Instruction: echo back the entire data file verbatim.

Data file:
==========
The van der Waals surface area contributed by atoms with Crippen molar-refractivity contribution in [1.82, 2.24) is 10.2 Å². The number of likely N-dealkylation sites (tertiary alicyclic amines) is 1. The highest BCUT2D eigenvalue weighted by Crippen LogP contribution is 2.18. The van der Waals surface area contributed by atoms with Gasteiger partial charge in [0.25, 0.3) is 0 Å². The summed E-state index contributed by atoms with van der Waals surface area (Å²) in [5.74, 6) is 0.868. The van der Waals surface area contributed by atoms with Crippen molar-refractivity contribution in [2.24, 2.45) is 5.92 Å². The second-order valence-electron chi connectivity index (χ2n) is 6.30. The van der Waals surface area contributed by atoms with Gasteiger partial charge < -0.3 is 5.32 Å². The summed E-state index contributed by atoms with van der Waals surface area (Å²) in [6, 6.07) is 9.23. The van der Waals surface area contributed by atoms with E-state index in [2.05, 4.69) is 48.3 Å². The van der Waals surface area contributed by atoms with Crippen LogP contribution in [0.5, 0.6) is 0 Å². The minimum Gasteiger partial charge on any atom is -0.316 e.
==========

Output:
The van der Waals surface area contributed by atoms with Crippen molar-refractivity contribution in [1.82, 2.24) is 10.2 Å². The number of likely N-dealkylation sites (tertiary alicyclic amines) is 1. The highest BCUT2D eigenvalue weighted by Crippen LogP contribution is 2.18. The van der Waals surface area contributed by atoms with Gasteiger partial charge in [0.25, 0.3) is 0 Å². The summed E-state index contributed by atoms with van der Waals surface area (Å²) in [5.74, 6) is 0.868. The van der Waals surface area contributed by atoms with Crippen molar-refractivity contribution in [2.24, 2.45) is 5.92 Å². The second-order valence-electron chi connectivity index (χ2n) is 6.30. The van der Waals surface area contributed by atoms with Gasteiger partial charge < -0.3 is 5.32 Å². The summed E-state index contributed by atoms with van der Waals surface area (Å²) in [6, 6.07) is 9.23. The van der Waals surface area contributed by atoms with E-state index in [2.05, 4.69) is 48.3 Å². The van der Waals surface area contributed by atoms with Crippen LogP contribution in [0.5, 0.6) is 0 Å². The minimum Gasteiger partial charge on any atom is -0.316 e.